FORUM Sexuality Education and Family Planning, 2-2007 - Teenage pregnancies internationally
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FORUM Sexuality Education and Family Planning

Teenage pregnancies internationally

In this third issue of the FORUM series on the subject of ‘Teenage pregnancies’ the perspective is extended: As well as contributions on current studies in Germany, we are also providing information about representative data and approaches to prevention in other European countries.

First of all the Federal Statistical Office gives an overview of the number of births and terminations of pregnancy by underage women in Germany and shows the development between 2000 and 2006.

Based on a survey carried out amongst some 1,800 underage pregnant women in pro familia information centres, specialists have addressed the risk factors and errors in contraception which are most often the cause of unwanted pregnancies.

We also report on a study, conducted on behalf of the BZgA, in which it was assessed on the basis of 100 expert interviews what provisions and help are available for underage pregnant women in Berlin and Brandenburg, whether the existing services are known and whether they are accepted by the young people. The background to this is that comparisons between German federal states show relatively high numbers of teenage pregnancies in the eastern German regions.

‘Pregnant under 18’ is a new Internet resource being offered by the BZgA, the basic principles and components of which we present here. It is aimed at pregnant young women, their partners and families, as well as young people who are looking for information on the subject.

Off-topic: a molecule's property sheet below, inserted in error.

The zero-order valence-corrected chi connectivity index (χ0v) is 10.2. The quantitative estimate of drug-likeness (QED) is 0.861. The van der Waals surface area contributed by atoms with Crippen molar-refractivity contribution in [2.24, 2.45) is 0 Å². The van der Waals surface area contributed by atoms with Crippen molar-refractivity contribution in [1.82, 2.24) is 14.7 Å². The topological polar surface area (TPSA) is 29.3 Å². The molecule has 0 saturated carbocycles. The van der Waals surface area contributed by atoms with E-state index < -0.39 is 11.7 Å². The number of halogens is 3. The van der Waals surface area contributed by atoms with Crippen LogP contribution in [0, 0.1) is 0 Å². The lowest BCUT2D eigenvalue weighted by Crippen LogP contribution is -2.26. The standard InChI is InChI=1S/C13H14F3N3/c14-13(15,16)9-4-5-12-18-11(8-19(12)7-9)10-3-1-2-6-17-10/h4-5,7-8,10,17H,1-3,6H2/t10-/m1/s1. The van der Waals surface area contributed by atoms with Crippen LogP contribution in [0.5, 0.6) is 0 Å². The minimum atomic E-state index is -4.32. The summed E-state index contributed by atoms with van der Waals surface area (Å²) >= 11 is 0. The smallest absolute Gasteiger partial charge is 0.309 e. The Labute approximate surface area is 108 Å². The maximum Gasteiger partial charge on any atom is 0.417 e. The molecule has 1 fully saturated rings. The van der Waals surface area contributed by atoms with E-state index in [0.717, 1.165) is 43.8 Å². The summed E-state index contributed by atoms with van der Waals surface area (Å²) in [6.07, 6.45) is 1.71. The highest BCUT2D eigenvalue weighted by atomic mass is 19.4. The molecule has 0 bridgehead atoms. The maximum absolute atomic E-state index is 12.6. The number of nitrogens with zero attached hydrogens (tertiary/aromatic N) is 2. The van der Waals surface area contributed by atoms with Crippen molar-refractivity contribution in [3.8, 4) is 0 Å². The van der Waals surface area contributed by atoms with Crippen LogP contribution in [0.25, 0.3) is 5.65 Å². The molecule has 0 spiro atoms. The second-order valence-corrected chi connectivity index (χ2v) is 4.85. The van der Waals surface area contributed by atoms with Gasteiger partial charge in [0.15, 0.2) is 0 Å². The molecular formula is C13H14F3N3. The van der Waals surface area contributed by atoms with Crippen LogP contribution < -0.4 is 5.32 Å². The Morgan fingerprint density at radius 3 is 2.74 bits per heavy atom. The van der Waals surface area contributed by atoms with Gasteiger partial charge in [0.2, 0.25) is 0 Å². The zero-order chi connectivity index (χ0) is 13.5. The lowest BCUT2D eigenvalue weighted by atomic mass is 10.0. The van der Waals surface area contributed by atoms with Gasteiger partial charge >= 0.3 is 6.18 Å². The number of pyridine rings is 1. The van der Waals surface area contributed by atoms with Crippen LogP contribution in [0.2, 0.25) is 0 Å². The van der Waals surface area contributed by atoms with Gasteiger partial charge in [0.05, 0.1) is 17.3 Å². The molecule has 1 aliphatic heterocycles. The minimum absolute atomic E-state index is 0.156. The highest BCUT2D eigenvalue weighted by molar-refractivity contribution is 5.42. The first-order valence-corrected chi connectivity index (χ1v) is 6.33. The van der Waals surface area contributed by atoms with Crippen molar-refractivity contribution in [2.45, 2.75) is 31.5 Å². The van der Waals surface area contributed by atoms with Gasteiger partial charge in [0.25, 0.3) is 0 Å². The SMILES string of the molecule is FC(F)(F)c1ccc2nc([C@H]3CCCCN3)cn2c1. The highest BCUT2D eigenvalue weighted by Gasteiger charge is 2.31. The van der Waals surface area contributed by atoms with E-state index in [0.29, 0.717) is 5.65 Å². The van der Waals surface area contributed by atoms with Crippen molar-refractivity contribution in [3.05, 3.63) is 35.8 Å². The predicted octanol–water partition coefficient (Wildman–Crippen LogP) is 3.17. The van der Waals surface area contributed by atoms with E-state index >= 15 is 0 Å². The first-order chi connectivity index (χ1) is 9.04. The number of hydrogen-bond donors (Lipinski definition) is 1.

Our author Osmo Kontula has undertaken to provide an overview of the developments in fertility and birth rates for underage mothers throughout the whole of Europe. The Council of Europe data evaluated by him show a reduction in underage birth rates since 1990, but at the same time definite differences between western and eastern Europe, which he attributes to factors such as social inequality, poverty, lack of access to advisory services and safe contraception.

Authors from Norway, Ireland and Iceland report on the very varied problems, the general social conditions and approaches to prevention in relation to underage pregnant women and mothers in their countries.

The international contributions to the issue make it clear just how much the field of sexual and reproductive health, and the possibilities and measures involved in sex education and family planning depend on the cultural context from which they originate.